Client Bulletin #375 - For PDF version of this Client Bulletin, click here.

The Supreme Court has unanimously held that home health care workers providing companionship services are exempt from the FLSA’s minimum wage and overtime provisions as “domestic service employees,” regardless of whether they are employed by third-party agencies. To see a copy of the decision in   Long Island Care at Home, Ltd. v. Coke, click here. The decision reversed a prior ruling of the U.S. Court of Appeals for the Second Circuit (Connecticut, New York, and Vermont) which had held that the exemption did not apply and that the minimum wage and overtime requirements of the FLSA did.

The lengthy litigation, which involved two trips to the Court of Appeals and an intervening petition to the Supreme Court, was premised upon the plaintiff’s direct attack on the validity and enforceability of regulations and interpretations promulgated by the Wage and Hour Division of the U.S. Department of Labor. The FLSA exempts from its minimum wage and overtime provisions those engaged in “domestic service employment” and “companionship services.” Under regulations issued by the Department of Labor, employees of third-party agencies who perform in-home companionship services for the aged or infirm are subject to this exemption, which means that such employees are not entitled to overtime pay under the FLSA, even if they work more than 40 hours in a workweek.

The Supreme Court’s decision focused primarily on issues of administrative law and the level of deference that courts should give to agency interpretations of statutes that they are charged with enforcing. While acknowledging that the Labor Department’s regulatory history with respect to the statute in question had been somewhat inconsistent over the years, the Supreme Court ultimately concluded that the Labor Department had properly fulfilled the regulatory duties that had been delegated by Congress.  Justice Breyer, who wrote the opinion, said, “The statutory language refers broadly to ‘domestic service employment’ and to ‘companionship services.’  It expressly instructs the agency to work out the details of those broad definitions.  And whether to include workers paid by third parties within the scope of the definitions is one of those details.”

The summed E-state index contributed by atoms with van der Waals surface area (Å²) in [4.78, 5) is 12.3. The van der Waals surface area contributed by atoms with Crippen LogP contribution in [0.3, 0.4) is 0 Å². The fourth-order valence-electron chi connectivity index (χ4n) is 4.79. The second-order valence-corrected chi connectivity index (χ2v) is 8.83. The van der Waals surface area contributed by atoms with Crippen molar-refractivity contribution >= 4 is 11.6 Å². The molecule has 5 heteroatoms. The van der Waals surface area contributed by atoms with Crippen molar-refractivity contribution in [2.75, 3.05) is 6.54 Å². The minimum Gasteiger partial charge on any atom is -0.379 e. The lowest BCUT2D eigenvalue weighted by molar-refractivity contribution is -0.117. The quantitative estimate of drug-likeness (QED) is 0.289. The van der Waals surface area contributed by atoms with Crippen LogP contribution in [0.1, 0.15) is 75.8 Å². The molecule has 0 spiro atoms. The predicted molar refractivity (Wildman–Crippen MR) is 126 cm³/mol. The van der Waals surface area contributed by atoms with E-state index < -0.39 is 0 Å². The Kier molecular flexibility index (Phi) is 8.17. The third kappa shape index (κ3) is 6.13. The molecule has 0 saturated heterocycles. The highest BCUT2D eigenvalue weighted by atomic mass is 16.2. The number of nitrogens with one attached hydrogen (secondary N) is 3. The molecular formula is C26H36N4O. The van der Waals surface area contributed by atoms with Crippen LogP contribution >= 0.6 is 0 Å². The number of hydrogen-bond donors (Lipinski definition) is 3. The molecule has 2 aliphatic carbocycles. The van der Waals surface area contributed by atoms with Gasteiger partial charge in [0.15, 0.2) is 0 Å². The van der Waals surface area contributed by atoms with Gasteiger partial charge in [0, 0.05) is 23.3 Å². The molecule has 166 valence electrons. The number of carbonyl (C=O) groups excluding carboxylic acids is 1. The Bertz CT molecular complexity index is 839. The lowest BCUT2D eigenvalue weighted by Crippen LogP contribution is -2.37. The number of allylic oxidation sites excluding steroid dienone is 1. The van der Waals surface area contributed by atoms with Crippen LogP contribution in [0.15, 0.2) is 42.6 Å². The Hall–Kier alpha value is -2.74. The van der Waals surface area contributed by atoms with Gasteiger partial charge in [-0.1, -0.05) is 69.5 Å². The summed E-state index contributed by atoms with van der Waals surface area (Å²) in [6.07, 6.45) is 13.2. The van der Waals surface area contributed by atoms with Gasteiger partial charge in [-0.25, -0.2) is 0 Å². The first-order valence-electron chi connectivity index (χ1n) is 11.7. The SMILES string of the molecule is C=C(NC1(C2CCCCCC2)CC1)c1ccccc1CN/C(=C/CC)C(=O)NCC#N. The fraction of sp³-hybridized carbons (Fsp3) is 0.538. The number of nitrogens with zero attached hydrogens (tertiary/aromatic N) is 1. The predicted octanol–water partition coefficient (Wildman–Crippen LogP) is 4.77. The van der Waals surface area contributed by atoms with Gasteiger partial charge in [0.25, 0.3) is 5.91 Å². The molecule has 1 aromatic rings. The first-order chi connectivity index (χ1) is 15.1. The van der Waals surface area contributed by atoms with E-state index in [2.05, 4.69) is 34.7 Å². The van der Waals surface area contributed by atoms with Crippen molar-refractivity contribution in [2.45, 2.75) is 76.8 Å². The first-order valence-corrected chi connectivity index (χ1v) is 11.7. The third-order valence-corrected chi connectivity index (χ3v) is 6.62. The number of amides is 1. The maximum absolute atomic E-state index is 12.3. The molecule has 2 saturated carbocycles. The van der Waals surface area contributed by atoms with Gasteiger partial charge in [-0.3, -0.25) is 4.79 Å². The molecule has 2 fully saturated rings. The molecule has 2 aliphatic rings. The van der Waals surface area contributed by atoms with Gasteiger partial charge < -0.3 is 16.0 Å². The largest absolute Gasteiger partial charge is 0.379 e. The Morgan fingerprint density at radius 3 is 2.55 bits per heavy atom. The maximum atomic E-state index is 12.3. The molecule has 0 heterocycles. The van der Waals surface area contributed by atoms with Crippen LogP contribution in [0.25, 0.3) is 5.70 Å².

The Labor Department, of course, applauded the Supreme Court’s decision as upholding its longstanding enforcement position that the exemption applied broadly, regardless of whether the worker was employed by a third-party agency.  Taking a contrary view, Senator Edward M. Kennedy (D-Mass.), who chairs the Senate Committee with jurisdiction over the FLSA, issued a statement suggesting that the ruling was unfair to home health care workers, and promised to seek to correct the situation through legislative means.

If you have any questions about the applicability of federal or state minimum wage or overtime requirements to your company, please contact any member of Constangy's wage and hour practice group, or the Constangy attorney of your choice.

Constangy, Brooks & Smith, LLC has counseled employers, exclusively, on labor and employment law matters since 1946. The firm represents Fortune 500 corporations and small companies across the country. More than 100 lawyers work with clients to provide cost-effective legal services and sound preventive advice to enhance the employer-employee relationship. Offices are located in Georgia, South Carolina, North Carolina, Tennessee, Florida, Alabama, Virginia, Missouri, and Texas. For more information about the firm's labor and employment services, visit www.constangy.com, or call toll free at 866-843-9555.


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